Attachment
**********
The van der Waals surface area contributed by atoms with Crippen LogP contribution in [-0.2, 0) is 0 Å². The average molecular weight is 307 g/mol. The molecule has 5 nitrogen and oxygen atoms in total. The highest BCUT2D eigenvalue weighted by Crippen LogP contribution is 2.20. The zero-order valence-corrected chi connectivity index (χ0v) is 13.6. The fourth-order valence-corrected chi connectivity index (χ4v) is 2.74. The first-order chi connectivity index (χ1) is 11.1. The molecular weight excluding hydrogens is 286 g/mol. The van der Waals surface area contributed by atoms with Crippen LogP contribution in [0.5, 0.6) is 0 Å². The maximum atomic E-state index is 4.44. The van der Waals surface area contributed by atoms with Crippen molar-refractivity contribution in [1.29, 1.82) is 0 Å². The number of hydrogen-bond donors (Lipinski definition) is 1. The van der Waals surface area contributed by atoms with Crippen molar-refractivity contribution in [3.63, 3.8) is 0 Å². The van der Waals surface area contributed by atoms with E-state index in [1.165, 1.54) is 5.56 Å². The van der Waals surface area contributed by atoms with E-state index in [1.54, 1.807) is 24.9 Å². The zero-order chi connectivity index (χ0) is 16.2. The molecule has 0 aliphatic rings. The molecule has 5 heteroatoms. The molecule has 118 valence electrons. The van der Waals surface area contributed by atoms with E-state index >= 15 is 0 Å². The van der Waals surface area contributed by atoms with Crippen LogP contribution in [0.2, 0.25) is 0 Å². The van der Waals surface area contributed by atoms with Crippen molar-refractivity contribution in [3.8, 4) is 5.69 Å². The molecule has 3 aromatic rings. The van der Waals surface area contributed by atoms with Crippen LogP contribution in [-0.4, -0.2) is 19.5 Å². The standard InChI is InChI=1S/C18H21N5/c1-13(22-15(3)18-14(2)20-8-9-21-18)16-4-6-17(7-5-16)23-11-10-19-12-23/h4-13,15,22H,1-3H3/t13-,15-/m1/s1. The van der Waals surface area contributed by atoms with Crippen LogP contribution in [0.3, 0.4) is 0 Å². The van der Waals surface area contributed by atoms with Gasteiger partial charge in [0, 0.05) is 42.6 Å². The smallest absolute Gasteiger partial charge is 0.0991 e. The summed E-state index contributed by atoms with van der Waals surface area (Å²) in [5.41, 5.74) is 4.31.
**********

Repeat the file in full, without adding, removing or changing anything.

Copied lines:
The van der Waals surface area contributed by atoms with Crippen LogP contribution in [-0.2, 0) is 0 Å². The average molecular weight is 307 g/mol. The molecule has 5 nitrogen and oxygen atoms in total. The highest BCUT2D eigenvalue weighted by Crippen LogP contribution is 2.20. The zero-order valence-corrected chi connectivity index (χ0v) is 13.6. The fourth-order valence-corrected chi connectivity index (χ4v) is 2.74. The first-order chi connectivity index (χ1) is 11.1. The molecular weight excluding hydrogens is 286 g/mol. The van der Waals surface area contributed by atoms with Crippen LogP contribution in [0.5, 0.6) is 0 Å². The maximum atomic E-state index is 4.44. The van der Waals surface area contributed by atoms with Crippen molar-refractivity contribution in [1.29, 1.82) is 0 Å². The number of hydrogen-bond donors (Lipinski definition) is 1. The van der Waals surface area contributed by atoms with Crippen molar-refractivity contribution in [3.63, 3.8) is 0 Å². The van der Waals surface area contributed by atoms with E-state index in [1.165, 1.54) is 5.56 Å². The van der Waals surface area contributed by atoms with E-state index in [1.54, 1.807) is 24.9 Å². The zero-order chi connectivity index (χ0) is 16.2. The molecule has 0 aliphatic rings. The molecule has 5 heteroatoms. The molecule has 118 valence electrons. The van der Waals surface area contributed by atoms with E-state index >= 15 is 0 Å². The van der Waals surface area contributed by atoms with Crippen LogP contribution in [0.2, 0.25) is 0 Å². The van der Waals surface area contributed by atoms with Crippen molar-refractivity contribution in [3.8, 4) is 5.69 Å². The molecule has 3 aromatic rings. The van der Waals surface area contributed by atoms with Crippen LogP contribution in [-0.4, -0.2) is 19.5 Å². The standard InChI is InChI=1S/C18H21N5/c1-13(22-15(3)18-14(2)20-8-9-21-18)16-4-6-17(7-5-16)23-11-10-19-12-23/h4-13,15,22H,1-3H3/t13-,15-/m1/s1. The van der Waals surface area contributed by atoms with Crippen LogP contribution in [0.3, 0.4) is 0 Å². The van der Waals surface area contributed by atoms with Gasteiger partial charge in [0, 0.05) is 42.6 Å². The smallest absolute Gasteiger partial charge is 0.0991 e. The summed E-state index contributed by atoms with van der Waals surface area (Å²) in [5.41, 5.74) is 4.31.